Friday, May 25, 2007

Transparency Flees NASA


Shuttle Returns Home
Originally uploaded by hodad66.
Any time someone decides to destroy records for fear they "would become official records and subject to disclosure under the Freedom of Information Act," I become very suspect.

And I'm very suspect.

From Jenny Mandel at Government Executive, we learn that a NASA lawyer destroyed recordings of a staff meeting between NASA Administrator Michael Griffin and the NASA inspector general staff. NASA General Counsel Michael Wholley
told lawmakers that he later learned from agency Chief of Staff Paul Morrell that recordings had been made of the meeting, counter to a prior instruction that no taping take place. After receiving what he believed were the only copies of the offending DVD from Morrell, Wholley said, "I personally made the decision to destroy them, and I did so by breaking them into pieces and throwing them in the trash."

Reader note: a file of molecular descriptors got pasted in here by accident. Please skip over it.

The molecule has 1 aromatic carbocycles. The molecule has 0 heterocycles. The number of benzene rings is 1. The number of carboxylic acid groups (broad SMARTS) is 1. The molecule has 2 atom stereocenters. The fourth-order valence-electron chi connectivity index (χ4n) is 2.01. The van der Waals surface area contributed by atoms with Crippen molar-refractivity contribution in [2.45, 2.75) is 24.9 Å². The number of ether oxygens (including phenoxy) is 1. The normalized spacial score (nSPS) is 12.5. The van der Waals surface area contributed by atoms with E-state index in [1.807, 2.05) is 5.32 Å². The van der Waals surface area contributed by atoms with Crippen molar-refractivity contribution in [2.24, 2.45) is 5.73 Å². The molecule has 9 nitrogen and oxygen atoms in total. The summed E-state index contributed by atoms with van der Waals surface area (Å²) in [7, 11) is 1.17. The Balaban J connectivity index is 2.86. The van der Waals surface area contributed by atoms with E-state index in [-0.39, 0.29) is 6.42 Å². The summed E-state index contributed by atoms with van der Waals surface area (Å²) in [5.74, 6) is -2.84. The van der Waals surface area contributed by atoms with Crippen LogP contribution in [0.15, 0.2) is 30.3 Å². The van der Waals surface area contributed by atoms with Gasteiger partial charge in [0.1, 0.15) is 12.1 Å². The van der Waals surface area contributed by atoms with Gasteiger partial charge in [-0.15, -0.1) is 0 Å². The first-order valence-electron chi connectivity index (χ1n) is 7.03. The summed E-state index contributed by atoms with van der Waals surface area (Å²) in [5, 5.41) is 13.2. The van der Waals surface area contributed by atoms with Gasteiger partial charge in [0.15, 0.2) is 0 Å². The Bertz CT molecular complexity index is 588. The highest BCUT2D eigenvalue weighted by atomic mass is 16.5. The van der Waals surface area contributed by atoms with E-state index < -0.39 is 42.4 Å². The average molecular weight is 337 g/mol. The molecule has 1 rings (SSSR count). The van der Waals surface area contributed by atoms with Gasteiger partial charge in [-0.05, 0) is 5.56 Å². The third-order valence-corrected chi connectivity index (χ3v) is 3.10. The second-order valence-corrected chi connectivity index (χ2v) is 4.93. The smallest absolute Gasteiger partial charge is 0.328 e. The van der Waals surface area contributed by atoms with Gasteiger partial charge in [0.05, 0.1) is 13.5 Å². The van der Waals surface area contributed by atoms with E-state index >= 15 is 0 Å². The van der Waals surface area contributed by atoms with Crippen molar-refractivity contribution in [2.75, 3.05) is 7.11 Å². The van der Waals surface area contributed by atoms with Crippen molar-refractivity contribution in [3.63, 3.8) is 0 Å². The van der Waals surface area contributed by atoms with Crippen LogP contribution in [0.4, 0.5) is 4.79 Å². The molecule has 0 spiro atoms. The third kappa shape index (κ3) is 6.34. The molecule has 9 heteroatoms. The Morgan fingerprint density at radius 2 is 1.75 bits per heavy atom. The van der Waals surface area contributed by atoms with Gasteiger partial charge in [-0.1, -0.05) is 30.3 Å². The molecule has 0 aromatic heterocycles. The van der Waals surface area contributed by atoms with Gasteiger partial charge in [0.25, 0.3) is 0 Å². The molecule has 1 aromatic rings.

Wholley said before destroying the tapes, he consulted the Federal Records Act and concluded that they did not constitute official records, but that if copies were retained, they would become official records and subject to disclosure under the Freedom of Information Act.
What boggles my mind is that he thought about it... and still made the wrong decision. Perhaps not an illegal decision, but an unethical decision.

He was thinking like an attorney and not like a civil servant, as in a servant to the people.

I wonder if the position of NASA General Counsel is a political appointment...

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